The European Financial Forum opens today in Dublin Castle. The event brings together international and Irish industry executives, policy makers, regulators and "thought leaders" to explore the disruptive forces that are shaping the financial sector and discuss where opportunities lie.
Speakers at the forum include Taoiseach Leo Varadkar, Finance Minister Paschal Donohoe, Business, Enterprise and Innovation Minister Heather Humphreys, Minister of State Michael D'Arcy, European Commissioner Valdis Dombrovskis and Central Bank Governor Philip Lane.
Also speaking at today's event is IDA Ireland chief executive Martin Shanahan. Welcoming the news that Bank of America has selected Dublin for its base after Brexit, he said the bank is exactly the type of investment that Ireland wants to attract. Mr Shanahan said that 15 financial services companies have already said they are choosing Dublin since Brexit was announced.
Acknowledging that while the housing issue is a challenge for companies, he welcomed that fact that the Government has made the issue one of its priorities. A new international school in Dublin is also due to open soon, he added, and Ireland's overall proposition is "going down very well" with investors and remains very strong.
On the US tax reforms, Mr Shanahan said that while they will make the US more competitive, companies have said that tax is not the only issue for choosing Ireland as a destination. He predicted there will be marginal calls where firms do decide to remain in the US instead of coming to Europe - and Ireland - but he added that international companies have to internationalise in order to access markets and as they seek new talent and access to innovation. "There is no one country or continent which has a monopoly on these things," the IDA CEO stated.
MORNING BRIEFS - Cryptocurrency Bitcoin is heading for its worst month in over four years. A short time ago Bitcoin was trading at just over $9,800 on Luxembourg's Bitsmap exchange. That is 30% lower than its dollar value at the turn of the year. Bitcoin enjoyed an incredible run in 2017, up 2,000% at one stage and is still way ahead of the $1,000 it was trading at this time last year but so far January has been a month to forget.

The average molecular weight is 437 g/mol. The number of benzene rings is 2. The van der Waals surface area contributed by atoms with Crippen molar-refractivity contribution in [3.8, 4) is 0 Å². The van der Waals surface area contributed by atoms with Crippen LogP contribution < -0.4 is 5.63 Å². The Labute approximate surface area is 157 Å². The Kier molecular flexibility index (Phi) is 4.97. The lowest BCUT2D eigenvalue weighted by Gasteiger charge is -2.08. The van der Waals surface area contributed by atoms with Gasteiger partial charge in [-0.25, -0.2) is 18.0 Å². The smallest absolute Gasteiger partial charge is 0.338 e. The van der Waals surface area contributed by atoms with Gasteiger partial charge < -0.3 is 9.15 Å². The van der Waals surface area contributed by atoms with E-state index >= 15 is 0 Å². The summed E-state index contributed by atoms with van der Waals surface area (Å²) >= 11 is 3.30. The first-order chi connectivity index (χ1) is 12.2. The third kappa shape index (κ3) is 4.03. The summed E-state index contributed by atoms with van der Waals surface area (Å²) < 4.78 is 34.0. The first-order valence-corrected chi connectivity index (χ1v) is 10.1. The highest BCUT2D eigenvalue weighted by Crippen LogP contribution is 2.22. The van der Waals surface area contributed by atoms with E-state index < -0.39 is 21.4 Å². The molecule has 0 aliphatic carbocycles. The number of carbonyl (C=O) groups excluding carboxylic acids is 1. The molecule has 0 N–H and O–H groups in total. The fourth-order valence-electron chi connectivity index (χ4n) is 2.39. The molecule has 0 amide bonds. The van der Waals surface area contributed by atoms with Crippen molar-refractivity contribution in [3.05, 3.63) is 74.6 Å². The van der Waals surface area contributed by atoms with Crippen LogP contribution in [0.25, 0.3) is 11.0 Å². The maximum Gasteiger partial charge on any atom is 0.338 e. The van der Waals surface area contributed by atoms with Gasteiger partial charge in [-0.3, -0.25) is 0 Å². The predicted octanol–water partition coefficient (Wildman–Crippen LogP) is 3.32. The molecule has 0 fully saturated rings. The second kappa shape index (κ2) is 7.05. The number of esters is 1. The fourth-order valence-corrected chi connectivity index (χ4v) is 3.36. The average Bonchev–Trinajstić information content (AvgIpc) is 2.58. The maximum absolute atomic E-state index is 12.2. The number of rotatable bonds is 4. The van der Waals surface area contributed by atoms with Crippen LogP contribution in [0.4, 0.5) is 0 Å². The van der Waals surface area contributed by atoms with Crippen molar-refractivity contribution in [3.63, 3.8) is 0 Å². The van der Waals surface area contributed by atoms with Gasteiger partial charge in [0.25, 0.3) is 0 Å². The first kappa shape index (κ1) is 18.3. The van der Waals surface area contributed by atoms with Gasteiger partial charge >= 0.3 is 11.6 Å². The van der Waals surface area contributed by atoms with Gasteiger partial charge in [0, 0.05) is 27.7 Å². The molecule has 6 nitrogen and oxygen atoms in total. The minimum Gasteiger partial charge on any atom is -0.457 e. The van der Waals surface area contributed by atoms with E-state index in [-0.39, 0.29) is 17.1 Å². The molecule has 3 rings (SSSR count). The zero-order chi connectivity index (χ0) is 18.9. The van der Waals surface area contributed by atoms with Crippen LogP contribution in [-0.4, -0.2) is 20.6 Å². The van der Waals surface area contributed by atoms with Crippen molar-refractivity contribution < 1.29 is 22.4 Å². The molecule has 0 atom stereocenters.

*** Private equity firm Blackstone has acquired a majority stake in the financial and risk business of Thomson Reuters for $17 billion. The deal sees Blackstone take a 55% share alongside Canada's Pension Plan Investment Board and Singaporean sovereign wealth fund GIC. The financial and risk division provides desktop terminals along with market data and analysis to institutions and individual investors. The deal does not cover Thomson Reuters news operations.
*** Bank of Ireland has provided redress and compensation to over 5,000 customers affected by tracker mortgage overcharging with a total cost of €68m. The bank's chief executive Francesca McDonagh provided an update on its progress in addressing the issue at the Oireachtas Finance Committee yesterday evening.
*** Bank of America will expand its headcount here having chosen Dublin for its EU base post Brexit but will not confirm how many new hires it will make in Ireland. In an interview with this morning's Financial Times, the chair of BofA's EU bank board Anne Finucane declined to give a specific number when asked about reports it would add up to 100 staff here. She said "it will certainly be larger than we have today and I think it will grow over time".